• Wholegrains (brown rice, millet etc).
  • Fresh fruits and vegetables (preferably organic), with an emphasis on sprouts, greens and cruciferous
  • vegetables (such as broccoli, cauliflower, cabbage, brussel sprouts, kale, bok choy, mustard greens).
  • Pungent herbs, spices and foods (such as watercress, members of the onion family, turmeric, basil, cumin, fennel, dill, ginger and black pepper). (But take caution not to overdo them.)
  • Legumes (especially mung beans, provided they are not too difficult for you to digest).
  • Kelp, seaweeds.
  • Kitchari – a traditional Ayurvedic healing preparation of grains, vegetables, beans (usually split mung) and spices, all cooked in the one pot making it very nourishing and easy to digest.
  • Filtered water – minimum two liters per day.
  • Herbal teas (see herbal supplements below).

Minimize:

  • Baked goods, such as bread, muffins, cakes.
  • Nuts and seeds.

Avoid:

  • Rancid and hydrogenated oils. Use only cold pressed oils and ghee (clarified butter).
  • Greasy, oily, high fat foods (meat, cream, cheese and eggs).
  • Denatured and refined foods, including white flour, white sugar, foods containing additives.
  • Concentrated sugars. (Try to substitute these with natural sweeteners such as fruit sugars, maple syrup, amazake, stevia, brown rice syrup, and barley malt syrup.)
  • Leftover food containing bacteria.
  • Difficult food combinations. Keep your meals simple for easy digestion.

Lifestyle/habits for a healthy liver:

Eating – eat moderate amounts at regular times each day. Do not overeat and make sure you take the last meal early in the evening, preferably before dark. This allows the liver to prepare for regeneration, which peaks between 11.00p.m. & 3.00a.m. (according to the Chinese clock.)

Intoxicants – eliminate intoxicants (alcohol, drugs, caffeine, cigarettes, etc.). Don’t despair! Substitute these with internal sources of pleasure such as yoga and meditation, giving you the inner satisfaction that you are trying to find in intoxicants. Replace tea and coffee with herbal teas.

Medication – avoid prescription medications if possible — try natural alternatives. (Please note: NEVER abruptly stop prescription medications. Seek the guidance of a qualified healthcare professional who will help you to transition to natural alternatives safely.)

Exercise – incorporate moderate exercise such as yoga and walking, every day if possible. Ease into your exercise program, as overdoing it initially will cause fatigue.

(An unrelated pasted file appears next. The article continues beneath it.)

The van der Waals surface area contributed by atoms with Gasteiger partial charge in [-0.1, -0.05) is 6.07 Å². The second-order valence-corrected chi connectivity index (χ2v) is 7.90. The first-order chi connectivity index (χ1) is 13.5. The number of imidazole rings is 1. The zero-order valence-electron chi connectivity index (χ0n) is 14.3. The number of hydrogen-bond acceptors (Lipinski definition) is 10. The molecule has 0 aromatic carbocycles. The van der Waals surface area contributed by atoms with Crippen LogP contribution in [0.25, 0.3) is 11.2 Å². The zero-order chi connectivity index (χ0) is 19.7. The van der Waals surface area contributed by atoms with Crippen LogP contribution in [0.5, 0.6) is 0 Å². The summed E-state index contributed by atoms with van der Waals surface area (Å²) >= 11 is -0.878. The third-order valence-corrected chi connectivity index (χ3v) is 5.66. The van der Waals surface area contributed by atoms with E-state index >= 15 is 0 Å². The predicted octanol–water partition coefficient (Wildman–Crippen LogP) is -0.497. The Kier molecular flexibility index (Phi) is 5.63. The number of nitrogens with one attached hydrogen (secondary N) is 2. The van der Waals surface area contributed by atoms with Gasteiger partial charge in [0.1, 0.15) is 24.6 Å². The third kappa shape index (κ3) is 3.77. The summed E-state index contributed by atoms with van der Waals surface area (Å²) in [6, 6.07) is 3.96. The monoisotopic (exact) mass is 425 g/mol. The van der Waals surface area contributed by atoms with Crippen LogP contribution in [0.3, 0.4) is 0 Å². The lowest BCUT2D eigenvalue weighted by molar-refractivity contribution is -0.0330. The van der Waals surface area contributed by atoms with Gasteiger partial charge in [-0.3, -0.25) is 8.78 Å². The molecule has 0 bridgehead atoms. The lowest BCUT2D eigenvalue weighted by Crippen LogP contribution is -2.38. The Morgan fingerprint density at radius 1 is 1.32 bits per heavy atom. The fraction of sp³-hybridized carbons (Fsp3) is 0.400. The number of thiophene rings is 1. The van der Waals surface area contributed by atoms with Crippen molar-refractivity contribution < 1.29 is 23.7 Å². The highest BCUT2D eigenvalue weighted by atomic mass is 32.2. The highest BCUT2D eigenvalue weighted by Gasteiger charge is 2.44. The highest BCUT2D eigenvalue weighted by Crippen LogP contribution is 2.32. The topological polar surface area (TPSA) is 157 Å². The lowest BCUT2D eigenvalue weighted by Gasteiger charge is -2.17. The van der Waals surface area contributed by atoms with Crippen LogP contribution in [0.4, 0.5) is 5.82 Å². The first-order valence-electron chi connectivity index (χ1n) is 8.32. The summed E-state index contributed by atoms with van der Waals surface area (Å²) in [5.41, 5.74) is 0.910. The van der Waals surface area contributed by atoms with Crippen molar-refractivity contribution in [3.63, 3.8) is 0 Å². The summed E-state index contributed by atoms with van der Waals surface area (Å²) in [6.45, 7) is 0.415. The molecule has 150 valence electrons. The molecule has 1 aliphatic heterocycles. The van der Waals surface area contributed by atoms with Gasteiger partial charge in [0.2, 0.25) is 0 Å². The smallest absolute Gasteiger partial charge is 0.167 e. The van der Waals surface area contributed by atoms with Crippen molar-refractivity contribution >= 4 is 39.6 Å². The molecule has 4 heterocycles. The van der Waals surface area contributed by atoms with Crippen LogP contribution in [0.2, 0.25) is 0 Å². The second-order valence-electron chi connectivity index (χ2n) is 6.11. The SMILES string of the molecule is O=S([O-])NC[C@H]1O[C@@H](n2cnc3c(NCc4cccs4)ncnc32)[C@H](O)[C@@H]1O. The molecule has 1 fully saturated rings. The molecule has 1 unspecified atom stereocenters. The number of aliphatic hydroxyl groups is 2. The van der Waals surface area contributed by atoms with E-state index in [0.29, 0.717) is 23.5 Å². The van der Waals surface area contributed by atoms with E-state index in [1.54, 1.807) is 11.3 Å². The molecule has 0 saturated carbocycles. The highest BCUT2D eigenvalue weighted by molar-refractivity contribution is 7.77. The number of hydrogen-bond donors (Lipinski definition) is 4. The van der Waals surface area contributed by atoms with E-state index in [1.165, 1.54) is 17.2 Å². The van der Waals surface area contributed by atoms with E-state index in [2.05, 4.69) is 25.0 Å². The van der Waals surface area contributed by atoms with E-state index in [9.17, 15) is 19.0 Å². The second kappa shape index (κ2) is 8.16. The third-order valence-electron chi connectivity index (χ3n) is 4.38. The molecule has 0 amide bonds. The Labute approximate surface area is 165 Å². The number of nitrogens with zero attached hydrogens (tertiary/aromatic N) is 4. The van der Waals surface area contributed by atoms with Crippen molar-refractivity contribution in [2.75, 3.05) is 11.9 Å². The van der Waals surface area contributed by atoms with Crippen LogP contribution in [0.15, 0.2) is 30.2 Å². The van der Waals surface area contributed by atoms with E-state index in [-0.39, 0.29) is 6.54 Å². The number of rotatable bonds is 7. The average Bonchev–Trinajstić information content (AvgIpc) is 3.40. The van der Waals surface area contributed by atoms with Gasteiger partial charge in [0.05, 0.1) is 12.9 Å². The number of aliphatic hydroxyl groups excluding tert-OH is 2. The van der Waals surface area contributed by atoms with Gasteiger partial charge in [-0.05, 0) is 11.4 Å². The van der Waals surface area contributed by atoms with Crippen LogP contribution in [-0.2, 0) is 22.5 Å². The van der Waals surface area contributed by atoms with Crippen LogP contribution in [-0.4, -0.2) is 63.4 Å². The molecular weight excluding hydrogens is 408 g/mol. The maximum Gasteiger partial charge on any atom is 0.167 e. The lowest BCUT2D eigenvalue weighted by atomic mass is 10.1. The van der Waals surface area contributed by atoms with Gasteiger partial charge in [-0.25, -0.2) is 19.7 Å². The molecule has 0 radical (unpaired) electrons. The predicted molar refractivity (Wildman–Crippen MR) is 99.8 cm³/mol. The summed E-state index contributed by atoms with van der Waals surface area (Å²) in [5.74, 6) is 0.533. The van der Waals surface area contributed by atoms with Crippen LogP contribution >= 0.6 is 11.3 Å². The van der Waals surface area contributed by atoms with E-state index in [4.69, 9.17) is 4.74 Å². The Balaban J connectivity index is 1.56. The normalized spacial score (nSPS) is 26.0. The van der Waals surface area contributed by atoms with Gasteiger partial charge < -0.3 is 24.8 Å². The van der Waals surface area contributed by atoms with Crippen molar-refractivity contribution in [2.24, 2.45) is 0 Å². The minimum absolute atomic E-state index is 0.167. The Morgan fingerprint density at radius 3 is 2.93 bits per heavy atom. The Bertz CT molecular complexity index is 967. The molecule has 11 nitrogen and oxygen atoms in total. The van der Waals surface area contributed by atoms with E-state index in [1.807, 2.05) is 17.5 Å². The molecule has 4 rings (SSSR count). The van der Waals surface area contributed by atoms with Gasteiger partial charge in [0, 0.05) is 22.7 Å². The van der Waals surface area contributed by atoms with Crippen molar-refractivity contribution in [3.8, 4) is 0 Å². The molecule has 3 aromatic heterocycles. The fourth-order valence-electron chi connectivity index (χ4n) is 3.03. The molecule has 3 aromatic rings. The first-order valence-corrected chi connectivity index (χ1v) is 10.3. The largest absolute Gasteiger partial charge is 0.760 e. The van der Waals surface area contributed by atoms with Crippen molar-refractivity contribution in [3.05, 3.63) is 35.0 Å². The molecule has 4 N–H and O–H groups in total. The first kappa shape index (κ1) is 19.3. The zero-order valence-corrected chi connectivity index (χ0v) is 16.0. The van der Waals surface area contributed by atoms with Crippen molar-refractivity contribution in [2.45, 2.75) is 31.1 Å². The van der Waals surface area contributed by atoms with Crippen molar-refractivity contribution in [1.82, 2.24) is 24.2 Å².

Environment – try to reduce your exposure to environmental (especially indoor) chemicals and toxins.

Fasting – fasting is a good way to release toxins that are stored in the body and to give the vital organs a rest. If you have a serious health condition or are planning to fast longer than 1 to 3 days, consult a health professional before fasting.

Supplementation for liver

Use herbs and supplements that support and strengthen the liver cells and promote detoxification. The following is to be taken as a basic guide only, as there are several books available that cover this topic in much greater detail. You may also wish to consult a health professional before beginning an herbal program. Beneficial herbs for the liver include:

Bitter herbs

  • (Bitter herbs are not recommended for a deficient, frail person.)
  • Milk Thistle (St Mary’s thistle, Siylmarin)
  • Dandelion root
  • Bupleurum
  • Chaparral
  • Oregon Grape root

Other herbs:

  • (Most of these herbs are available in supplements, as herbal blends, or in herbal teas.)
  • Chamomile flowers
  • Burdock root
  • Peppermint
  • Angelica root
  • Prickly ash bark
  • Fennel
  • Fenugreek
  • Ginger root

Specific supplements:

  • Ayurvedic Concepts – Liver Care
  • Nature’s Answer – Liver Cleanse
  • Planetary Formulas -Bupleurum Liver Cleanse

Other supplements/suggestions for a healthy liver:

  • Honey mixed with apple cider vinegar (one tsp. of each with one cup of water)
  • Ground flax seed, or flax oil
  • Micro algae – spirulina, wild blue-green and chlorella
  • Green food products (wheat, barley grass powders)

It is important to note that not all supplements will suit your particular constitution, so try a few and see what works for you. Additionally, make sure that you are not incorrectly combining different herbs. For those who have grown up in the West and lived a typical Western lifestyle, it is likely that you are experiencing some degree of liver dysfunction and related symptoms. Since the liver is such a vital force in the health of the body, it is important to take some measures to look after it and remedy current problems. While embarking on these lifestyle changes may seem daunting for some, it is very easy to improve the functioning of the liver, making it possible to regain the vitality you once had. I can highly recommend taking the plunge, as you have nothing to lose and everything to gain. Good luck in your endeavors!

Disclaimer: The content of this web site is not intended to provide personal medical advice. Medical advice should be obtained from a qualified health professional.

Endnotes

  • liver dysfunction is not the same as liver disease, while it may be a precursor, what is being referred to here is a congested, sluggish liver.

Bibliography

  1. Principles of Anatomy And Physiology, Eighth Edition, Totora & Grabowski
  2. Foundations of Health, The Liver & Digestive Herbal, Christopher Hobbs
  3. The Healthy Liver & Bowel Book, Dr. Sandra Cabot M.D.
  4. Healing With Whole Foods, Paul Pitchford
  5. Nutrition For Vegetarians, Agatha Moody Thrash, M.D. and Calvin L. Thrash, Jr., M.D.
  6. The Ayurvedic Cookbook, Amadea Morningstar with Urmila Desai
  7. The Healthy Bowel and Liver Book, Dr Sandra Cabot M.D., pg 17.
  8. Healing With Whole Foods, Oriental Traditions and Modern Nutrition, pg 280.